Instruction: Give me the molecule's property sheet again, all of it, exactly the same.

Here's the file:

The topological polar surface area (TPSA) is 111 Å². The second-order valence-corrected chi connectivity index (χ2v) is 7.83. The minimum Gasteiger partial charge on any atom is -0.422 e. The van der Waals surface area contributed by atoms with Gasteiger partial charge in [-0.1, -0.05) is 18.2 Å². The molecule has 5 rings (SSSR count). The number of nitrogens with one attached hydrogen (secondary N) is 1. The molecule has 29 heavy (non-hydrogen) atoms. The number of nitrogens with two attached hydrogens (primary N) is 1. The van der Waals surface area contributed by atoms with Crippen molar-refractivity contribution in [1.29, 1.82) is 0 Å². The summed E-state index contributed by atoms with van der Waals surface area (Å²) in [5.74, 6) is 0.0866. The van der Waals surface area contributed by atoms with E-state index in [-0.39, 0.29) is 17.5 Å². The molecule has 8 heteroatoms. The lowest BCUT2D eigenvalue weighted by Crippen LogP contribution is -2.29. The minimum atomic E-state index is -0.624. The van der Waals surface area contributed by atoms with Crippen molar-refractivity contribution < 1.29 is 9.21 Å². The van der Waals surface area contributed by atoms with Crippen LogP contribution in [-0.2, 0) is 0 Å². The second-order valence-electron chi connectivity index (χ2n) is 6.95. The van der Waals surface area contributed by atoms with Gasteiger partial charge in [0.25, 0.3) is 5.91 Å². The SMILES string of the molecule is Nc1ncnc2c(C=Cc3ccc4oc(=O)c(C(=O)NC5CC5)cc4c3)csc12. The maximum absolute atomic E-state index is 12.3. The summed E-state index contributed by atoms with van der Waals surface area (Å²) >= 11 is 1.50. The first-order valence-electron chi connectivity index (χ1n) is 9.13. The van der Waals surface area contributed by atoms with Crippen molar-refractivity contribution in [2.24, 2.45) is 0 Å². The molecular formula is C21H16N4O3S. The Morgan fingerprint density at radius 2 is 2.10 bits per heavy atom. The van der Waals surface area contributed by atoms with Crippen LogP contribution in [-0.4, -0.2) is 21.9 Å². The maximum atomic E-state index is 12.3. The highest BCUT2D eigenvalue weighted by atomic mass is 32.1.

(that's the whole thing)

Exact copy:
The topological polar surface area (TPSA) is 111 Å². The second-order valence-corrected chi connectivity index (χ2v) is 7.83. The minimum Gasteiger partial charge on any atom is -0.422 e. The van der Waals surface area contributed by atoms with Gasteiger partial charge in [-0.1, -0.05) is 18.2 Å². The molecule has 5 rings (SSSR count). The number of nitrogens with one attached hydrogen (secondary N) is 1. The molecule has 29 heavy (non-hydrogen) atoms. The number of nitrogens with two attached hydrogens (primary N) is 1. The van der Waals surface area contributed by atoms with Crippen molar-refractivity contribution in [1.29, 1.82) is 0 Å². The summed E-state index contributed by atoms with van der Waals surface area (Å²) in [5.74, 6) is 0.0866. The van der Waals surface area contributed by atoms with E-state index in [-0.39, 0.29) is 17.5 Å². The molecule has 8 heteroatoms. The lowest BCUT2D eigenvalue weighted by Crippen LogP contribution is -2.29. The minimum atomic E-state index is -0.624. The van der Waals surface area contributed by atoms with Crippen molar-refractivity contribution < 1.29 is 9.21 Å². The van der Waals surface area contributed by atoms with Crippen LogP contribution in [-0.2, 0) is 0 Å². The second-order valence-electron chi connectivity index (χ2n) is 6.95. The van der Waals surface area contributed by atoms with Gasteiger partial charge in [0.25, 0.3) is 5.91 Å². The SMILES string of the molecule is Nc1ncnc2c(C=Cc3ccc4oc(=O)c(C(=O)NC5CC5)cc4c3)csc12. The maximum absolute atomic E-state index is 12.3. The summed E-state index contributed by atoms with van der Waals surface area (Å²) >= 11 is 1.50. The first-order valence-electron chi connectivity index (χ1n) is 9.13. The van der Waals surface area contributed by atoms with Crippen molar-refractivity contribution in [2.24, 2.45) is 0 Å². The molecular formula is C21H16N4O3S. The Morgan fingerprint density at radius 2 is 2.10 bits per heavy atom. The van der Waals surface area contributed by atoms with Crippen LogP contribution in [-0.4, -0.2) is 21.9 Å². The maximum atomic E-state index is 12.3. The highest BCUT2D eigenvalue weighted by atomic mass is 32.1.